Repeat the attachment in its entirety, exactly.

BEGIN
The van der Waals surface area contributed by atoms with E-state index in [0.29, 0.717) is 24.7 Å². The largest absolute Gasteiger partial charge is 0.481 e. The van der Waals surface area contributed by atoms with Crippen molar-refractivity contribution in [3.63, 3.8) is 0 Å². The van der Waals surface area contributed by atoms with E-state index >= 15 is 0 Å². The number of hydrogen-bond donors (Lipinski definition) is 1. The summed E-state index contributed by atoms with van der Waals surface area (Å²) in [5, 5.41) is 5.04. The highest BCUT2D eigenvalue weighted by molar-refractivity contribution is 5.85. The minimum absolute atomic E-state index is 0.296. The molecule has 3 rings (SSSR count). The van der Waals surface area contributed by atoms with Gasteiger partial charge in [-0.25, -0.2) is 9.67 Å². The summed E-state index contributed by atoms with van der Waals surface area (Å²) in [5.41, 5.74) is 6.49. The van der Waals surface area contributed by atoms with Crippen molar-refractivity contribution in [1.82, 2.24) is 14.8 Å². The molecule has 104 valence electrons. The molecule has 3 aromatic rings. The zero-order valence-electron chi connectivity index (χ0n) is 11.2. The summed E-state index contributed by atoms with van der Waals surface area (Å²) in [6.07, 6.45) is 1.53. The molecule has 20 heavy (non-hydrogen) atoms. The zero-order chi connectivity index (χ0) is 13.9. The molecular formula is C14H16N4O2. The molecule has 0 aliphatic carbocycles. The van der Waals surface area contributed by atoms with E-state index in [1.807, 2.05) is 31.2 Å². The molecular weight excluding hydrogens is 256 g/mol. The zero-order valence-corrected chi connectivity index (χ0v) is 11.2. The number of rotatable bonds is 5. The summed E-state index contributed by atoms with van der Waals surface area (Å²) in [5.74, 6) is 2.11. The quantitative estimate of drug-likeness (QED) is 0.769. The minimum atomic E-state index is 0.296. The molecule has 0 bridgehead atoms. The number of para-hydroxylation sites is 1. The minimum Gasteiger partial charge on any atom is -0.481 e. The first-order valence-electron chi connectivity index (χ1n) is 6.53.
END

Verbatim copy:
The van der Waals surface area contributed by atoms with E-state index in [0.29, 0.717) is 24.7 Å². The largest absolute Gasteiger partial charge is 0.481 e. The van der Waals surface area contributed by atoms with Crippen molar-refractivity contribution in [3.63, 3.8) is 0 Å². The van der Waals surface area contributed by atoms with E-state index >= 15 is 0 Å². The number of hydrogen-bond donors (Lipinski definition) is 1. The summed E-state index contributed by atoms with van der Waals surface area (Å²) in [5, 5.41) is 5.04. The highest BCUT2D eigenvalue weighted by molar-refractivity contribution is 5.85. The minimum absolute atomic E-state index is 0.296. The molecule has 3 rings (SSSR count). The van der Waals surface area contributed by atoms with Gasteiger partial charge in [-0.25, -0.2) is 9.67 Å². The summed E-state index contributed by atoms with van der Waals surface area (Å²) in [5.41, 5.74) is 6.49. The van der Waals surface area contributed by atoms with Crippen molar-refractivity contribution in [1.82, 2.24) is 14.8 Å². The molecule has 104 valence electrons. The molecule has 3 aromatic rings. The zero-order valence-electron chi connectivity index (χ0n) is 11.2. The summed E-state index contributed by atoms with van der Waals surface area (Å²) in [6.07, 6.45) is 1.53. The molecule has 20 heavy (non-hydrogen) atoms. The zero-order chi connectivity index (χ0) is 13.9. The molecular formula is C14H16N4O2. The molecule has 0 aliphatic carbocycles. The van der Waals surface area contributed by atoms with E-state index in [1.807, 2.05) is 31.2 Å². The molecular weight excluding hydrogens is 256 g/mol. The zero-order valence-corrected chi connectivity index (χ0v) is 11.2. The number of rotatable bonds is 5. The summed E-state index contributed by atoms with van der Waals surface area (Å²) in [5.74, 6) is 2.11. The quantitative estimate of drug-likeness (QED) is 0.769. The minimum atomic E-state index is 0.296. The molecule has 0 bridgehead atoms. The number of para-hydroxylation sites is 1. The minimum Gasteiger partial charge on any atom is -0.481 e. The first-order valence-electron chi connectivity index (χ1n) is 6.53.